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Night-time Accidents Happen At Higher Speeds

By raccars Published

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Research by telematics firm, In-Car Cleverness, has shown that the average speed of car crashes rises steadily as the night goes on. The average crash speed at 8pm is 24mph, but reaches a peak at 2am of 36mph.

The highest collision speed ever recorded by the firm was 100mph. In-Car Cleverness suggests its analysis shows that drivers indulge in riskier behaviour at night. This is believed to be because traffic is lighter, but unfortunately during these same hours, drivers can suffer more from tiredness, affecting their reaction times, while darker streets are proven to be an increased risk factor in accidents. A second spike in collision speeds has been observed from 4-5pm, showing that the average speed of rush hour collisions rises to 32mph at this time, compared to 27mph outside this time.

The study looked also at the increased physical severity of crashes taking place at higher speeds. Collisions which take place at 1am can result in a 5.6 G-force reading.

The research was conducted on data logging devices installed in a fleet of rental cars, which In-Car Cleverness is using in an advanced digital crash reconstruction technology project. The firm hopes this will help to develop a better understanding of the circumstances and forces involved in car collisions.

Earlier this year, the Department for Transport released figures suggesting that the main cause of accidents in the UK was a failure to look. This could contribute to 62,000 road casualties every year. The incorrect judgement of the path or speed of another vehicle was named the second biggest reason for accidents, relating to 34,000 casualties.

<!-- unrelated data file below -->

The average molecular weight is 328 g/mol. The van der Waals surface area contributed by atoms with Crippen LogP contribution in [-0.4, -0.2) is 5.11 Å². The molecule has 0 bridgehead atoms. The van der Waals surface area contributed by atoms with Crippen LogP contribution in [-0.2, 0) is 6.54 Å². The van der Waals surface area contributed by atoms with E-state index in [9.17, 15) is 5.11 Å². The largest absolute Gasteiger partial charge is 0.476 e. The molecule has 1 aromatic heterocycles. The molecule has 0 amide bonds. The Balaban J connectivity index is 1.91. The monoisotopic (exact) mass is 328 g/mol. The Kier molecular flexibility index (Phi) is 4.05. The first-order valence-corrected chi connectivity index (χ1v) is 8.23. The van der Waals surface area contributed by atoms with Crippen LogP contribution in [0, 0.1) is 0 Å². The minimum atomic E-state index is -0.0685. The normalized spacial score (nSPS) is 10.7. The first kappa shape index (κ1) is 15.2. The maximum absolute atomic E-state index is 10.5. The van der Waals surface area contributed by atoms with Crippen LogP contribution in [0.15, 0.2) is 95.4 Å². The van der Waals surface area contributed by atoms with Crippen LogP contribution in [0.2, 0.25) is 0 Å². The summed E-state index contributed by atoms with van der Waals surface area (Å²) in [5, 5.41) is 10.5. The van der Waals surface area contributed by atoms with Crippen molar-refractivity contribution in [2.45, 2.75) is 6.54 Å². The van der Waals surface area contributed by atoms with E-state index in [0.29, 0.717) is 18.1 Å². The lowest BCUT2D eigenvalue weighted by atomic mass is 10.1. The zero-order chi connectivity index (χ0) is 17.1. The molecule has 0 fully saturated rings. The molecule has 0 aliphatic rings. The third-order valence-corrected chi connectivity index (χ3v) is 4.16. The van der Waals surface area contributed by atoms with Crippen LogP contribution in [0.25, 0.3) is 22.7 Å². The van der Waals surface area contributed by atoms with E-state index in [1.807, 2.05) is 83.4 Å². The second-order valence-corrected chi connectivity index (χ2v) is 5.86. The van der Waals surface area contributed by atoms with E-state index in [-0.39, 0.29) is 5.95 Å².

Overall road casualties in the UK are falling, with deaths down 2% from 2012 to 2013 and total casualties 6% lower. Nonetheless, Brake, the road safety charity, claims that progress has slowed significantly since 2010. The charity is calling on the government to be more proactive in driving progress by implementing a zero tolerance policy on drink driving, an urban speed limit of 20mph as a default and a graduated licence scheme for young and inexperienced drivers.

The same research pointed the finger at drivers breaking speed limits as the cause of 249 road deaths, and a further 209 were attributed to driving too fast for the conditions at the time.

Nearly 1,000 casualties including 18 deaths were blamed on under inflated or illegal tyres.

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